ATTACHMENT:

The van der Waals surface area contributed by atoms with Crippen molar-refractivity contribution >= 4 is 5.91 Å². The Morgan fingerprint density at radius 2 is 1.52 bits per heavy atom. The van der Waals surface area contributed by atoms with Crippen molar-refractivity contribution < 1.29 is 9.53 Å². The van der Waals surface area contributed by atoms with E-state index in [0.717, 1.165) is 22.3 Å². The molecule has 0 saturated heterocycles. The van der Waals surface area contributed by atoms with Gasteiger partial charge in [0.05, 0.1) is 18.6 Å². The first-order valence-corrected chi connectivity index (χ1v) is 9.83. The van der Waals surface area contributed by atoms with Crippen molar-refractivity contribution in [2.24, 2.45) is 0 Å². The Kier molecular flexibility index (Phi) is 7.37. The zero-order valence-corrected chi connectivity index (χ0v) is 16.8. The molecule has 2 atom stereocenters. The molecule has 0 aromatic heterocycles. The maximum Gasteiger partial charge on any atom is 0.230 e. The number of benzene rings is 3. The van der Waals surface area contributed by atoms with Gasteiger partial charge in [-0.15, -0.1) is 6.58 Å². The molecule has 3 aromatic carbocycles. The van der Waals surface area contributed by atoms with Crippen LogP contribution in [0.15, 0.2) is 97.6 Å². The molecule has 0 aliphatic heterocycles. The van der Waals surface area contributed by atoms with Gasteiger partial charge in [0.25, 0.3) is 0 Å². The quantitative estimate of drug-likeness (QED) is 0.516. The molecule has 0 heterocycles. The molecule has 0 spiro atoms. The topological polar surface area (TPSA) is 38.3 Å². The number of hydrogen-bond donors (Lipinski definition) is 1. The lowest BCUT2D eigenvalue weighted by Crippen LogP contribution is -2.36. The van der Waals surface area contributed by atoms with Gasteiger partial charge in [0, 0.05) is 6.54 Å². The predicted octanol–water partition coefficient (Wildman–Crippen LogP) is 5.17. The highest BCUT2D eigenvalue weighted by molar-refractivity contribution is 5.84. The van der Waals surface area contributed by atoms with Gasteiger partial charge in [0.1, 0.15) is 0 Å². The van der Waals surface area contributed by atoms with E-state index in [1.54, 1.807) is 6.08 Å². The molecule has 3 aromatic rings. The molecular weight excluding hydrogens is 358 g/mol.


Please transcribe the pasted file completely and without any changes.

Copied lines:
The van der Waals surface area contributed by atoms with Crippen molar-refractivity contribution >= 4 is 5.91 Å². The Morgan fingerprint density at radius 2 is 1.52 bits per heavy atom. The van der Waals surface area contributed by atoms with Crippen molar-refractivity contribution < 1.29 is 9.53 Å². The van der Waals surface area contributed by atoms with E-state index in [0.717, 1.165) is 22.3 Å². The molecule has 0 saturated heterocycles. The van der Waals surface area contributed by atoms with Gasteiger partial charge in [0.05, 0.1) is 18.6 Å². The first-order valence-corrected chi connectivity index (χ1v) is 9.83. The van der Waals surface area contributed by atoms with Crippen molar-refractivity contribution in [2.24, 2.45) is 0 Å². The Kier molecular flexibility index (Phi) is 7.37. The zero-order valence-corrected chi connectivity index (χ0v) is 16.8. The molecule has 2 atom stereocenters. The molecule has 0 aromatic heterocycles. The maximum Gasteiger partial charge on any atom is 0.230 e. The number of benzene rings is 3. The van der Waals surface area contributed by atoms with Gasteiger partial charge in [-0.15, -0.1) is 6.58 Å². The molecule has 3 aromatic carbocycles. The van der Waals surface area contributed by atoms with Crippen LogP contribution in [0.15, 0.2) is 97.6 Å². The molecule has 0 aliphatic heterocycles. The van der Waals surface area contributed by atoms with Gasteiger partial charge in [0.25, 0.3) is 0 Å². The quantitative estimate of drug-likeness (QED) is 0.516. The molecule has 0 heterocycles. The molecule has 0 spiro atoms. The topological polar surface area (TPSA) is 38.3 Å². The number of hydrogen-bond donors (Lipinski definition) is 1. The lowest BCUT2D eigenvalue weighted by Crippen LogP contribution is -2.36. The van der Waals surface area contributed by atoms with Gasteiger partial charge in [0, 0.05) is 6.54 Å². The predicted octanol–water partition coefficient (Wildman–Crippen LogP) is 5.17. The highest BCUT2D eigenvalue weighted by molar-refractivity contribution is 5.84. The van der Waals surface area contributed by atoms with Gasteiger partial charge in [0.1, 0.15) is 0 Å². The van der Waals surface area contributed by atoms with E-state index in [1.54, 1.807) is 6.08 Å². The molecule has 3 aromatic rings. The molecular weight excluding hydrogens is 358 g/mol.